Natural Selection in Financial Markets: Does It Work?
AbstractCan investors with incorrect beliefs survive in financial markets and have a significant impact on asset prices? My paper addresses this issue by analyzing a dynamic general equilibrium model where some investors have rational expectations, whereas others have incorrect beliefs concerning the mean growth rate of the economy. The main result is that an investor can survive if and only if he has the lowest survival index, which is a function of his belief accuracy, patience parameter, and relative risk aversion coefficient. If preferences are held constant across all investors, then those with incorrect beliefs cannot survive in the limit, although calibrations reveal that the selection process is excessively slow. However, if preferences vary across investors, even slightly, it becomes possible for an irrational investor to dominate the market even if his beliefs persistently and substantially deviate from the truth.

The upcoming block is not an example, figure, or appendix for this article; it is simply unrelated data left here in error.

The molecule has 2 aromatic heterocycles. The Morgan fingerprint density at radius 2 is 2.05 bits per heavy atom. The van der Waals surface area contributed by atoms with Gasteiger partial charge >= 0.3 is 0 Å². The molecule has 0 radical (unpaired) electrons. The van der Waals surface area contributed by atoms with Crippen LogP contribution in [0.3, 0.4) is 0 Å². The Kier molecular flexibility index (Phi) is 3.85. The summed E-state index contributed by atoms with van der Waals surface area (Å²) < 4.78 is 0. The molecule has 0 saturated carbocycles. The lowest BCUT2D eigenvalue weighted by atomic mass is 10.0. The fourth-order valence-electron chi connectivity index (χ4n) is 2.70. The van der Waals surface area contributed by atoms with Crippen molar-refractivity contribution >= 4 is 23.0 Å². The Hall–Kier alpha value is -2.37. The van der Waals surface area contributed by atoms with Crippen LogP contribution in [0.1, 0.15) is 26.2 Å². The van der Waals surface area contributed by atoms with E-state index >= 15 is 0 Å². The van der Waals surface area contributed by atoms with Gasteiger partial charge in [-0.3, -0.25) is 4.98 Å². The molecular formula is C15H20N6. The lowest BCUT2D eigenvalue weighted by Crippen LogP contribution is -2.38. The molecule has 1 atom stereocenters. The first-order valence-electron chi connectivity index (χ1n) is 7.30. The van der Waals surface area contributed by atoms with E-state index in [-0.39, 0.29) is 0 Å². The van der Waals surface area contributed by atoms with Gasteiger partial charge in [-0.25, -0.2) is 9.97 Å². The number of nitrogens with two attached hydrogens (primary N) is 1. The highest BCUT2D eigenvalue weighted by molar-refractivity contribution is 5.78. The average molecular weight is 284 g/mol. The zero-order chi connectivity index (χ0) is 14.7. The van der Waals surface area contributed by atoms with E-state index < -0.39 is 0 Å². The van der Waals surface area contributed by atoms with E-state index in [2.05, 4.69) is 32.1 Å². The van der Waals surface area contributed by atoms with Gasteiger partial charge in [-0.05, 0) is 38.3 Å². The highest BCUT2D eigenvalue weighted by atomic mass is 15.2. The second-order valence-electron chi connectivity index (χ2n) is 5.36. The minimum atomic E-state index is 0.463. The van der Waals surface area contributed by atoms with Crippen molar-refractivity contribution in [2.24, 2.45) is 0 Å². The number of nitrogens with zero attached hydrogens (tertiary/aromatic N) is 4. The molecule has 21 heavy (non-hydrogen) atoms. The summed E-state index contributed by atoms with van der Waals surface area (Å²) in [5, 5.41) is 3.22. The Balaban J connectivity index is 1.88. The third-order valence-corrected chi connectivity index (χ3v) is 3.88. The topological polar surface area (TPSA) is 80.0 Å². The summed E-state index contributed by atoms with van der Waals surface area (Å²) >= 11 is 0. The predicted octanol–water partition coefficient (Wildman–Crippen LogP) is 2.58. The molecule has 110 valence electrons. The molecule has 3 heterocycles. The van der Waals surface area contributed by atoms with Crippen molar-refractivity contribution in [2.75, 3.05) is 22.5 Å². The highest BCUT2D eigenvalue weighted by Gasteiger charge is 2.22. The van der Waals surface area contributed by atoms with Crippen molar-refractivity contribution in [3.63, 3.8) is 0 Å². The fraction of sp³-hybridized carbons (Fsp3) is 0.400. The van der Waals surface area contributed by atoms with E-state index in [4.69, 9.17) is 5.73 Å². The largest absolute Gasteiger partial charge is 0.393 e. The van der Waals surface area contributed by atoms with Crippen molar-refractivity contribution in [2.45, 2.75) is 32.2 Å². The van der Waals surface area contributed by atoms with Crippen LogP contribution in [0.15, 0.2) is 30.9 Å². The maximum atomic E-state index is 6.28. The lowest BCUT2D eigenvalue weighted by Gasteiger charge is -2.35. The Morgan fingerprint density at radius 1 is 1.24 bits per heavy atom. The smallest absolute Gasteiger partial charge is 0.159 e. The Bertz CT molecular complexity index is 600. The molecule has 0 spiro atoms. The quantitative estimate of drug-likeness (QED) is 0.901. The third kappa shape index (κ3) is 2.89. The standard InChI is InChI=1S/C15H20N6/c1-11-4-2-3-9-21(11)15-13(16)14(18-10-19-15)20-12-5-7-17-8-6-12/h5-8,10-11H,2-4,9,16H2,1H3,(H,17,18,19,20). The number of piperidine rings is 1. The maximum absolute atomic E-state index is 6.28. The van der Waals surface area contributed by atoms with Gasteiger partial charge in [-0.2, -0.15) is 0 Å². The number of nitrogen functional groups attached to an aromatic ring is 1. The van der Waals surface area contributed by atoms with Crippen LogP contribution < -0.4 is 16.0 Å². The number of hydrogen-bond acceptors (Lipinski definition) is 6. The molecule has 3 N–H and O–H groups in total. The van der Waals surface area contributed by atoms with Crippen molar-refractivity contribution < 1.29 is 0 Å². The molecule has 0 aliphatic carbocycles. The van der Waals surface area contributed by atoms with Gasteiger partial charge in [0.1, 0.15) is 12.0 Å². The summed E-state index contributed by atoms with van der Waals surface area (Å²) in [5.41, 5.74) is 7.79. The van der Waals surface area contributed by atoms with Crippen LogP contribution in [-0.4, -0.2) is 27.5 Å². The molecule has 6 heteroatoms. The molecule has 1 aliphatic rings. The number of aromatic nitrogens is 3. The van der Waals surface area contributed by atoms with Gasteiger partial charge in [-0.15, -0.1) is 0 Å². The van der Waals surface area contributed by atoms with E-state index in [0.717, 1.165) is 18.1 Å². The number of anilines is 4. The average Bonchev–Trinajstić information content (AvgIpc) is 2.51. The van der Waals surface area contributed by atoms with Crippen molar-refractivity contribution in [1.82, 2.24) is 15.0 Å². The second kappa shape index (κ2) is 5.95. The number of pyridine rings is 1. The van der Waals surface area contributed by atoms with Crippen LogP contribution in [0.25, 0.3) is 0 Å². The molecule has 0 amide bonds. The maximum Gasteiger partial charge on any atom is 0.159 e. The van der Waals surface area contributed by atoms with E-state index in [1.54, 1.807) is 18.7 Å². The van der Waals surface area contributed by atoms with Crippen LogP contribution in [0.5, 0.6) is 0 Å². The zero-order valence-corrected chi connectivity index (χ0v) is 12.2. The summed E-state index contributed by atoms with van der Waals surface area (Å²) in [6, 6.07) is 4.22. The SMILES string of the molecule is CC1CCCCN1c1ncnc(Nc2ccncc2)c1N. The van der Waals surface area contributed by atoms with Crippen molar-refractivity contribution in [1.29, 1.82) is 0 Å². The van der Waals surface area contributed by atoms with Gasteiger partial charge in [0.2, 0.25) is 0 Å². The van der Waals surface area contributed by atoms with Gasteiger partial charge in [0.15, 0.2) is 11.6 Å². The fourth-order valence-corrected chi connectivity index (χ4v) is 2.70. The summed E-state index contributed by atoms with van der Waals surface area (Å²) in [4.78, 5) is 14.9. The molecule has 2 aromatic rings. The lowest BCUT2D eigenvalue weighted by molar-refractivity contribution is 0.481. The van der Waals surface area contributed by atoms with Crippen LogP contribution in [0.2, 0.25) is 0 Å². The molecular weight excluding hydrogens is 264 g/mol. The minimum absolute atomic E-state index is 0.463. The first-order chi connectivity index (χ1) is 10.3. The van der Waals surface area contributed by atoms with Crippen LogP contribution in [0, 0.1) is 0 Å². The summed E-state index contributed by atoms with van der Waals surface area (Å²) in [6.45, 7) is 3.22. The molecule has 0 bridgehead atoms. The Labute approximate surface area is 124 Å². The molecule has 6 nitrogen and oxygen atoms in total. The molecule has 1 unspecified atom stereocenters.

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Bibliographic InfoArticle provided by INFORMS in its journal Management Science.
Volume (Year): 54 (2008)
Issue (Month): 11 (November)
market selection; asset pricing; general equilibrium; heterogeneous beliefs;
Other versions of this item:
- Hongjun Yan, 2008. "Natural Selection in Financial Markets: Does it Work?," Yale School of Management Working Papers amz2648, Yale School of Management, revised 01 May 2008.
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